Published on September 15th, 2010 | by admin0
Update: Low turnout primary made a bad day for state Senate incumbents
Updated Friday morning based on State Board of Elections figures from 4 p.m. Thursday after the first round of absentee ballots had been counted. Montgomery County had partially counted the absentee votes and Prince George’s counties had yet to be update its tallies.
Tuesday’s low turnout primary turned out to be a bad day for state Senate incumbents challenged in their own primaries, with five current senators losing their seats to delegates who challenged them. Three other Montgomery County senators have apparently survived strong challenges.
Members of the House of Delegates, who typically run in multi-member districts, fared much better, with only a few in tight primary contests.
Incumbent Republican Sen. Ed Reilly, appointed to his seat in Anne Arundel County’s District 33, had a clear 1,400-vote victory over Del. James King.
In the statewide races, the results were much as expected.
Democratic Gov. Martin O’Malley easily won a primary to face Republican ex-Gov. Bob Ehrlich, who got 75% of the vote fending off challenger Brian Murphy. U.S. Sen. Barbara Mikulski easily stomped six Democratic challengers in her primary, and will face Republican Eric Wargotz, a physician and Queen Anne’s County Commissioner, who won a plurality with ads depicting Mikulski as a dinosaur.
For comptroller, Republican Bill Campbell, who had a long career as a top federal financial officer, defeated Brendan Madigan, an 18-year-old high school student, and will face Democratic Comptroller Peter Franchot.
State Senate defeats
In Washington County’s District 2, Del. Chris Shank, the House minority whip, easily beat long-time Sen. Donald Munson, who frequently voted with Democrats on budget issues. In Baltimore City, Sen. George Della, a 28-year veteran, lost his seat to 27-year-old newcomer Bill Ferguson.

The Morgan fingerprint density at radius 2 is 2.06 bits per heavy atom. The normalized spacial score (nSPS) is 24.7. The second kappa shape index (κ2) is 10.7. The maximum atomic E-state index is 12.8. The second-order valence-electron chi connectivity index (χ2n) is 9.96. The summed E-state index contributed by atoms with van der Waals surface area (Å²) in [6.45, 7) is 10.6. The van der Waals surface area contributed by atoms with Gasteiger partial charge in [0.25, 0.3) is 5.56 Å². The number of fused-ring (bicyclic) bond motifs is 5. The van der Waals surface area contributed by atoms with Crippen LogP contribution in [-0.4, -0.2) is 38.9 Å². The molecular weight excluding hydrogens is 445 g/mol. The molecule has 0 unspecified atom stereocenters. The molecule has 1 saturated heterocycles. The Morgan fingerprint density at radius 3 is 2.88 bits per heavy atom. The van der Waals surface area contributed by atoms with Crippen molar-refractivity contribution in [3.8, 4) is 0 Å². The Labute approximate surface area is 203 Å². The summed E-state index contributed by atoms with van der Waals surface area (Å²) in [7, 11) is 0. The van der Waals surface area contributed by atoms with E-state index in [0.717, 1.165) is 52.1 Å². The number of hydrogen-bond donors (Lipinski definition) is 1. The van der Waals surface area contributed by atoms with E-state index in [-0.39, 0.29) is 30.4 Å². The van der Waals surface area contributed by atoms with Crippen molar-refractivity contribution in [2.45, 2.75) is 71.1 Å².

In Prince George’s County’s District 24, Del. Joanne Benson, a member of the House for 20 years, defeated Sen. Nathaniel Exum, who served six terms in the House before going to the Senate 12 years ago. Del. Victor Ramirez got 64% of the vote in beating Sen. David Harrington, a County Council member appointed to the seat three years ago.
In Montgomery County’s District 19, Del. Roger Manno easily won 54% of the vote over Sen. Mike Lenett in a bitter contest that centered on the ability of the two men to get along with other lawmakers.
UPDATED FRIDAY MORNING:
In District 14, Del. Karen Montgomery was ahead by 102 votes out of 9,500 cast over incumbent Sen. Rona Kramer, a pro-business Democrat who was targeted by major unions and progressive groups.
In District 17, Sen. Jennie Forehand, who has served in the House and Senate since 1975, held a 360-vote lead over former Del. Cheryl Kagan. In District 39, Sen. Nancy King, a House member before her appointment to the Senate three years ago, had a 242-vote advantage over Del. Saqib Ali.
At least three members of the House of Delegates clearly lost their seats and two others were behind in their primary counts after the first round of absentee votes were tallied Thursday.
Del. Charles Jenkins, appointed to a Frederick County seat, lost to Michael Hough in the Republican primary and Del. Ruth Kirk in Baltimore City ran fourth in the Democratic primary. Del. Richard Sossi, a Queen Anne’s County Republican, apparently lost by 153 votes to Stephen Hershey, who was being supported by state Sen. E.J. Pipkin.
Del. Paul Stull of Frederick County was behind by 18 votes in his two-member district, and Democratic Del. Dan Riley in Harford County was behind a challenger by 47 votes. Absentee voters apparently rescued Del. Nancy Stocksdale, a Carroll County Republican, who was now ahead by 23 votes, after trailing by 10 votes in the election day tallies.